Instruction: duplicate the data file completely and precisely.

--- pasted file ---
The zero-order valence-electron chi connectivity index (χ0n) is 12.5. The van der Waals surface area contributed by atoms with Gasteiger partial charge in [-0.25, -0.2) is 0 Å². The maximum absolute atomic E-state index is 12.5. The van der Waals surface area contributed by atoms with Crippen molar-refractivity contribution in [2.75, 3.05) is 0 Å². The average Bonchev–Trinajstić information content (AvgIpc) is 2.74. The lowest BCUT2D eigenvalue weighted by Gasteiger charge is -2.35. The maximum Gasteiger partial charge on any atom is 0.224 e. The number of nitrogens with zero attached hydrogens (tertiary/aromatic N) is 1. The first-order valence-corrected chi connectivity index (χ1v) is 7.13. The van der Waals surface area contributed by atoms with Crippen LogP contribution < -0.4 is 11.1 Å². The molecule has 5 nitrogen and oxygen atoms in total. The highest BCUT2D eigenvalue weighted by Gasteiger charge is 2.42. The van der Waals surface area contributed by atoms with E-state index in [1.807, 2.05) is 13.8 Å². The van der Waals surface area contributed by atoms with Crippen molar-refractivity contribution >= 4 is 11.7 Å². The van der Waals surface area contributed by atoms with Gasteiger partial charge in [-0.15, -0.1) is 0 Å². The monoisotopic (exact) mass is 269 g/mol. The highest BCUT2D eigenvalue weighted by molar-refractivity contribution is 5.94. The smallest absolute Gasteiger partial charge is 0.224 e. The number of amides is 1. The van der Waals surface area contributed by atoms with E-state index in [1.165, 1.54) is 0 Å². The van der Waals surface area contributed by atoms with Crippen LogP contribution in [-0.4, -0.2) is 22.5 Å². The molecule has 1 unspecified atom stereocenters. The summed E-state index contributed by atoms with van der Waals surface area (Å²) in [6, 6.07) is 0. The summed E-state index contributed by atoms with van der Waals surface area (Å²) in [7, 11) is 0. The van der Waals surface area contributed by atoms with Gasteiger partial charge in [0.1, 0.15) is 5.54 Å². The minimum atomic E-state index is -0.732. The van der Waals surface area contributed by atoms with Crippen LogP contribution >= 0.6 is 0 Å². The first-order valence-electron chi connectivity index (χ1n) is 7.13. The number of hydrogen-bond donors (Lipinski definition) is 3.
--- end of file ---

The zero-order valence-electron chi connectivity index (χ0n) is 12.5. The van der Waals surface area contributed by atoms with Gasteiger partial charge in [-0.25, -0.2) is 0 Å². The maximum absolute atomic E-state index is 12.5. The van der Waals surface area contributed by atoms with Crippen molar-refractivity contribution in [2.75, 3.05) is 0 Å². The average Bonchev–Trinajstić information content (AvgIpc) is 2.74. The lowest BCUT2D eigenvalue weighted by Gasteiger charge is -2.35. The maximum Gasteiger partial charge on any atom is 0.224 e. The number of nitrogens with zero attached hydrogens (tertiary/aromatic N) is 1. The first-order valence-corrected chi connectivity index (χ1v) is 7.13. The van der Waals surface area contributed by atoms with Crippen LogP contribution < -0.4 is 11.1 Å². The molecule has 5 nitrogen and oxygen atoms in total. The highest BCUT2D eigenvalue weighted by Gasteiger charge is 2.42. The van der Waals surface area contributed by atoms with E-state index in [1.807, 2.05) is 13.8 Å². The van der Waals surface area contributed by atoms with Crippen molar-refractivity contribution >= 4 is 11.7 Å². The van der Waals surface area contributed by atoms with Gasteiger partial charge in [-0.15, -0.1) is 0 Å². The monoisotopic (exact) mass is 269 g/mol. The highest BCUT2D eigenvalue weighted by molar-refractivity contribution is 5.94. The smallest absolute Gasteiger partial charge is 0.224 e. The number of amides is 1. The van der Waals surface area contributed by atoms with E-state index in [1.165, 1.54) is 0 Å². The van der Waals surface area contributed by atoms with Crippen LogP contribution in [-0.4, -0.2) is 22.5 Å². The molecule has 1 unspecified atom stereocenters. The summed E-state index contributed by atoms with van der Waals surface area (Å²) in [6, 6.07) is 0. The summed E-state index contributed by atoms with van der Waals surface area (Å²) in [7, 11) is 0. The van der Waals surface area contributed by atoms with Gasteiger partial charge in [0.1, 0.15) is 5.54 Å². The minimum atomic E-state index is -0.732. The van der Waals surface area contributed by atoms with Crippen LogP contribution >= 0.6 is 0 Å². The first-order valence-electron chi connectivity index (χ1n) is 7.13. The number of hydrogen-bond donors (Lipinski definition) is 3.